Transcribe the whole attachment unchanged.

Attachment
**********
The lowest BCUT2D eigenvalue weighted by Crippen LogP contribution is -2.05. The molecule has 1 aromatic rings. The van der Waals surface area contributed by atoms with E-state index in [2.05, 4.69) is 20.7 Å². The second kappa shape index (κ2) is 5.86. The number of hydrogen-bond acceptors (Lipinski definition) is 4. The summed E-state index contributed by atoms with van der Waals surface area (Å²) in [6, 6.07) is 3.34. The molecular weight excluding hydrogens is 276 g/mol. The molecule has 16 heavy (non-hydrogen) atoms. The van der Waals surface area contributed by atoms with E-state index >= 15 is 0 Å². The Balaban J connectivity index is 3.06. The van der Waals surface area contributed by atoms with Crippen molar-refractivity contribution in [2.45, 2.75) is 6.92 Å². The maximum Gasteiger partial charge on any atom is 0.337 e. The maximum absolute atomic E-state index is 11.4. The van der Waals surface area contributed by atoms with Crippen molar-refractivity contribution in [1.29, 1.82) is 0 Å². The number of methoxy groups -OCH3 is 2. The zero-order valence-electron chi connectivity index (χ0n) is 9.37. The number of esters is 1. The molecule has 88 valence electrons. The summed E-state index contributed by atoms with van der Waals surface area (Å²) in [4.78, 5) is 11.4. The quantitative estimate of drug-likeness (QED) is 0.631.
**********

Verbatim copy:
The lowest BCUT2D eigenvalue weighted by Crippen LogP contribution is -2.05. The molecule has 1 aromatic rings. The van der Waals surface area contributed by atoms with E-state index in [2.05, 4.69) is 20.7 Å². The second kappa shape index (κ2) is 5.86. The number of hydrogen-bond acceptors (Lipinski definition) is 4. The summed E-state index contributed by atoms with van der Waals surface area (Å²) in [6, 6.07) is 3.34. The molecular weight excluding hydrogens is 276 g/mol. The molecule has 16 heavy (non-hydrogen) atoms. The van der Waals surface area contributed by atoms with E-state index >= 15 is 0 Å². The Balaban J connectivity index is 3.06. The van der Waals surface area contributed by atoms with Crippen molar-refractivity contribution in [2.45, 2.75) is 6.92 Å². The maximum Gasteiger partial charge on any atom is 0.337 e. The maximum absolute atomic E-state index is 11.4. The van der Waals surface area contributed by atoms with Crippen molar-refractivity contribution in [1.29, 1.82) is 0 Å². The number of methoxy groups -OCH3 is 2. The zero-order valence-electron chi connectivity index (χ0n) is 9.37. The number of esters is 1. The molecule has 88 valence electrons. The summed E-state index contributed by atoms with van der Waals surface area (Å²) in [4.78, 5) is 11.4. The quantitative estimate of drug-likeness (QED) is 0.631.